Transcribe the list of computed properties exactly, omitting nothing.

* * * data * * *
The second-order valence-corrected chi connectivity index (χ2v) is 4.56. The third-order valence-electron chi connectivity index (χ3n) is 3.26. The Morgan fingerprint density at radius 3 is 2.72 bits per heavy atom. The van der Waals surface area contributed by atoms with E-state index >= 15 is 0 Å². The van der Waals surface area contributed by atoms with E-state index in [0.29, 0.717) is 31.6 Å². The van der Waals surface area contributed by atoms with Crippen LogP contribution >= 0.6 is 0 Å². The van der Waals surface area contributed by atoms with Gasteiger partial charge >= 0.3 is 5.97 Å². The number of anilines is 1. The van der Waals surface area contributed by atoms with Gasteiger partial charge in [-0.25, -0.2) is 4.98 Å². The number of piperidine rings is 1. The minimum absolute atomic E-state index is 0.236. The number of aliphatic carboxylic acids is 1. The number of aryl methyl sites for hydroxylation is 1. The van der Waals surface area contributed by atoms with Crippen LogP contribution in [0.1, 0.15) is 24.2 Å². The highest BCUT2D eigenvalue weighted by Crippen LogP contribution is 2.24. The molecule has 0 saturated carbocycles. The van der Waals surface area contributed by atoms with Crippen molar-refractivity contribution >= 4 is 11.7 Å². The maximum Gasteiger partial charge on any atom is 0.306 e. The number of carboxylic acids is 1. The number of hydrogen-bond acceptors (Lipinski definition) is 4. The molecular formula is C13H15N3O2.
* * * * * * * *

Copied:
The second-order valence-corrected chi connectivity index (χ2v) is 4.56. The third-order valence-electron chi connectivity index (χ3n) is 3.26. The Morgan fingerprint density at radius 3 is 2.72 bits per heavy atom. The van der Waals surface area contributed by atoms with E-state index >= 15 is 0 Å². The van der Waals surface area contributed by atoms with E-state index in [0.29, 0.717) is 31.6 Å². The van der Waals surface area contributed by atoms with Crippen LogP contribution >= 0.6 is 0 Å². The van der Waals surface area contributed by atoms with Gasteiger partial charge >= 0.3 is 5.97 Å². The number of anilines is 1. The van der Waals surface area contributed by atoms with Gasteiger partial charge in [-0.25, -0.2) is 4.98 Å². The number of piperidine rings is 1. The minimum absolute atomic E-state index is 0.236. The number of aliphatic carboxylic acids is 1. The number of aryl methyl sites for hydroxylation is 1. The van der Waals surface area contributed by atoms with Crippen LogP contribution in [0.1, 0.15) is 24.2 Å². The highest BCUT2D eigenvalue weighted by Crippen LogP contribution is 2.24. The molecule has 0 saturated carbocycles. The van der Waals surface area contributed by atoms with Crippen molar-refractivity contribution >= 4 is 11.7 Å². The maximum Gasteiger partial charge on any atom is 0.306 e. The number of carboxylic acids is 1. The number of hydrogen-bond acceptors (Lipinski definition) is 4. The molecular formula is C13H15N3O2.